Despite my negativity, I recognise that there are some benefits to offering predictions. It opens up debate around nascent movements and trends and adds to their momentum, and provides a forum for authors to say where they’d like things to be in addition to where they think things will be.

If only so many weren’t so badly written.

(NB: I recognise by saying that I open myself up to accusations of poor writing, to which I fully admit)

sk

Image credit: http://www.flickr.com/photos/blile59/4707767185/

My five fives of 2010

I hope you have all had a relaxing break. Mine was enjoyable, albeit brief. In amidst the eating and film viewing, I caught up on a substantial portion of my reading (alas, not as substantial as I’d like but I have to get to the middle before I can get to the end).

My reading has inspired me to outline several potential posts. As it stands, I’m not sure when I’ll have the time to write them but as a stopgap, and following on from last year’s post, here are my top fives of 2010.

Top 5 Films

(Released in UK cinemas in 2010, which I have seen. Links point to IMDB)

  1. Inception
  2. Toy Story 3
  3. Un Prophete
  4. Buried
  5. Bad Lieutenant: Port of Call New Orleans

Note: I’m yet to see Chatroom, but I’m not expecting that to enter the list

Top 5 Albums

(Released in the UK in 2010, which I have heard. Links point to Spotify where available)

  1. The Suburbs by Arcade Fire
  2. Body Talk by Robyn
  3. High Violet by The National
  4. Odd Blood by Yeasayer
  5. Treats by Sleigh Bells

Top 5 Gigs

(That I attended in 2010)

  1. Joanna Newsom @ Royal Festival Hall
  2. Arcade Fire @ The O2
  3. Pavement @ Brixton Academy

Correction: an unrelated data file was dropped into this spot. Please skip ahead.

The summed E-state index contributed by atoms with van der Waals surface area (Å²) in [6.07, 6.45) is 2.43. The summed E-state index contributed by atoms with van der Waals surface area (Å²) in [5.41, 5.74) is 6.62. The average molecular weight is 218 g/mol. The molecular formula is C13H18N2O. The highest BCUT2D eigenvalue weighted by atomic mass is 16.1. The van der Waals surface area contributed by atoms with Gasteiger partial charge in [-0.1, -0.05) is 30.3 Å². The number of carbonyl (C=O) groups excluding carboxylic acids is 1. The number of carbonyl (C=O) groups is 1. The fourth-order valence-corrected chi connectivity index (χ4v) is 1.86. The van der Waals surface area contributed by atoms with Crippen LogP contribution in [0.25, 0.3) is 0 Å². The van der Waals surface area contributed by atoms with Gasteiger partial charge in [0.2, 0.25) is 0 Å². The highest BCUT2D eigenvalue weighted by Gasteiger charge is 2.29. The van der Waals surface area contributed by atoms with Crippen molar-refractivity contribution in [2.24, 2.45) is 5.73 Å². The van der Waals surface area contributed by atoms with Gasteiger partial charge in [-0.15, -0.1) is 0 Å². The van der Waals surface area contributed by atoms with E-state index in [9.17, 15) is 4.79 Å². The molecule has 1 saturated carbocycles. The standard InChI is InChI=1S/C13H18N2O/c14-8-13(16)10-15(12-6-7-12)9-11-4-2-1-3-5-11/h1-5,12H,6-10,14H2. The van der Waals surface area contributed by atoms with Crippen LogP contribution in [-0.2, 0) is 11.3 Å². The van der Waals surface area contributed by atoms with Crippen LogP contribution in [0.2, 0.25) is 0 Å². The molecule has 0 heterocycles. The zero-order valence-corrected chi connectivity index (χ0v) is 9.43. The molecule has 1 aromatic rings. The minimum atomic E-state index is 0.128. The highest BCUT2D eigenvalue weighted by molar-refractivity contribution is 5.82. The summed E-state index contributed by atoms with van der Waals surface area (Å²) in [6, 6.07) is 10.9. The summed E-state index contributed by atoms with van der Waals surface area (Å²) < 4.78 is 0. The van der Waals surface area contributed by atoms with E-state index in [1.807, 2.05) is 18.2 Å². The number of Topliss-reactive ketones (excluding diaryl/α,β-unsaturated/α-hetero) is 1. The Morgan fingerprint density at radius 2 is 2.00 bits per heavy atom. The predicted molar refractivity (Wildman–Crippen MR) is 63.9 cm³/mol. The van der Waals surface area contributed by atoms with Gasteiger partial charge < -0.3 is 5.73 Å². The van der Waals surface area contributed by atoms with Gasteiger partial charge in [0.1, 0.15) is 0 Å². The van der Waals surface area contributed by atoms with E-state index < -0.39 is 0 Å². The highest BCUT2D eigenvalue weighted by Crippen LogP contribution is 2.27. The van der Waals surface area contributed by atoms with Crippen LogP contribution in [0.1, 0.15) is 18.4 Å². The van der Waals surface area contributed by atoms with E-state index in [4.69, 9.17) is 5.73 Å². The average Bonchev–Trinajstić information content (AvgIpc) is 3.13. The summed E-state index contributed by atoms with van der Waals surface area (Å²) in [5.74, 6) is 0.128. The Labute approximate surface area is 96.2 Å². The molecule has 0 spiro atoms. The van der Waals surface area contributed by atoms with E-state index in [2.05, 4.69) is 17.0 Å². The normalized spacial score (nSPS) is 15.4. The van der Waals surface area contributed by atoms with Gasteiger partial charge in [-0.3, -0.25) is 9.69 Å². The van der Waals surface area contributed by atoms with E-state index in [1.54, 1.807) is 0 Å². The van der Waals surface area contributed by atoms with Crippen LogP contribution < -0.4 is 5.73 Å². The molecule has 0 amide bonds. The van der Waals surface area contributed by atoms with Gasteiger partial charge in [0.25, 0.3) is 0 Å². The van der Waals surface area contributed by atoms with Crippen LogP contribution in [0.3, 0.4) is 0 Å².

4. Rodrigo y Gabriela @ Latitude Festival
  5. Broken Social Scene @ The Forum

Top 5 Books

(That I read in 2010 – as with last year I’m struggling to even get a top five. Links point to Amazon)

  1. The Amazing Adventures of Kavalier and Clay by Michael Chabon – also in my top 5 all-time reads
  2. Homicide: A Year on the Killing Streets by David Simon – my review here
  3. American Gods by Neil Gaiman
  4. The Millennium Trilogy by Stieg Larsson
  5. On the Road by Jack Kerouac

Top 5 iPhone games

(My reading list hasn’t substantially altered over the past year, so with apologies to those new blogs I’ve enjoyed this year, I’ve decided to change the topic to one that has taken up more of a substantial part of my time. I decided against doing apps as a whole as social networks or information based apps provide a very different function. Links point to iTunes store)

  • Angry Birds – Goes without saying. I’ve spent a lot of time playing this over the past year. I even have 3 stars on each level in the 11 stages
  • Game Dev Story – a charming port from an old Japanese RPG game, where you run a small studio developing games for different, evolving consoles over a 20 year period. Likenesses to any real-life consoles or people are purely coincidental.
  • Phoenix Wright: Ace Attorney – do I pay £30 for the Nintendo DS version, or a tenth of that for a near identical version on my phone? No choice
  • Streets of Rage – reliving my Megadrive youth. I’m waiting for Streets of Rage 2, which was far superior
  • The Sims 3 – I’ve now been fully sucked into the Sims universe, not only completing every goal on this but also purchasing the Ambitions follow-up, as well as the PC version

If you’ve been reading this blog for some time, I thank you for your attention. If you are new, welcome and I hope you find something of interest. I wish you all have a wonderful 2011.

sk